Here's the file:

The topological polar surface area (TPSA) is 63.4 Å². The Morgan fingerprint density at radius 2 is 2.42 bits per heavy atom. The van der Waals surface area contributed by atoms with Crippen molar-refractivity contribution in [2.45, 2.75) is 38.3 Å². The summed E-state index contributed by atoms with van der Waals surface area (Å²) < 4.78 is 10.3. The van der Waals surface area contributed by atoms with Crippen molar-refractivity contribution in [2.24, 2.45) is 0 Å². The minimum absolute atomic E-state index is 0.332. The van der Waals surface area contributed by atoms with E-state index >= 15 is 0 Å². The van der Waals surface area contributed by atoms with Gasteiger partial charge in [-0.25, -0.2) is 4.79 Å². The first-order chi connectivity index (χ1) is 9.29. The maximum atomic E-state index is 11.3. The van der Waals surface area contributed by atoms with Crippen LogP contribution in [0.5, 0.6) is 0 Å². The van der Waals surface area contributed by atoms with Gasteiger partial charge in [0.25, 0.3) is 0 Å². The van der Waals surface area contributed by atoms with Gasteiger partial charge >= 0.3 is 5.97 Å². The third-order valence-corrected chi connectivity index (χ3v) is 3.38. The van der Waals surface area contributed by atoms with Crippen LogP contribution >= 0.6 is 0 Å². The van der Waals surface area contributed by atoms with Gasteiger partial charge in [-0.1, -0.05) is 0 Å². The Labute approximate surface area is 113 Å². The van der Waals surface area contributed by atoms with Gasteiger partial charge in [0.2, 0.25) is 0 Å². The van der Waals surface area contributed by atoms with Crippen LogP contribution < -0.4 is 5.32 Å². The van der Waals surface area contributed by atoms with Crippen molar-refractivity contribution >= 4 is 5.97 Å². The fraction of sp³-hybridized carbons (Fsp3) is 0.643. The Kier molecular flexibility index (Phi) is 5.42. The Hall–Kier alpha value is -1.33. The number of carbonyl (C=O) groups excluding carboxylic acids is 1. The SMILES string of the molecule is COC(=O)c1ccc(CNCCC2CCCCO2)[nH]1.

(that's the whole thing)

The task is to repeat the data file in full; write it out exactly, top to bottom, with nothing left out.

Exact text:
The topological polar surface area (TPSA) is 63.4 Å². The Morgan fingerprint density at radius 2 is 2.42 bits per heavy atom. The van der Waals surface area contributed by atoms with Crippen molar-refractivity contribution in [2.45, 2.75) is 38.3 Å². The summed E-state index contributed by atoms with van der Waals surface area (Å²) < 4.78 is 10.3. The van der Waals surface area contributed by atoms with Crippen molar-refractivity contribution in [2.24, 2.45) is 0 Å². The minimum absolute atomic E-state index is 0.332. The van der Waals surface area contributed by atoms with E-state index >= 15 is 0 Å². The van der Waals surface area contributed by atoms with Gasteiger partial charge in [-0.25, -0.2) is 4.79 Å². The first-order chi connectivity index (χ1) is 9.29. The maximum atomic E-state index is 11.3. The van der Waals surface area contributed by atoms with Crippen LogP contribution in [0.5, 0.6) is 0 Å². The van der Waals surface area contributed by atoms with Gasteiger partial charge in [0.25, 0.3) is 0 Å². The van der Waals surface area contributed by atoms with Gasteiger partial charge >= 0.3 is 5.97 Å². The third-order valence-corrected chi connectivity index (χ3v) is 3.38. The van der Waals surface area contributed by atoms with Crippen LogP contribution >= 0.6 is 0 Å². The van der Waals surface area contributed by atoms with Gasteiger partial charge in [-0.1, -0.05) is 0 Å². The Labute approximate surface area is 113 Å². The van der Waals surface area contributed by atoms with Gasteiger partial charge in [0.2, 0.25) is 0 Å². The van der Waals surface area contributed by atoms with Crippen LogP contribution < -0.4 is 5.32 Å². The van der Waals surface area contributed by atoms with Crippen molar-refractivity contribution >= 4 is 5.97 Å². The fraction of sp³-hybridized carbons (Fsp3) is 0.643. The Kier molecular flexibility index (Phi) is 5.42. The Hall–Kier alpha value is -1.33. The number of carbonyl (C=O) groups excluding carboxylic acids is 1. The SMILES string of the molecule is COC(=O)c1ccc(CNCCC2CCCCO2)[nH]1.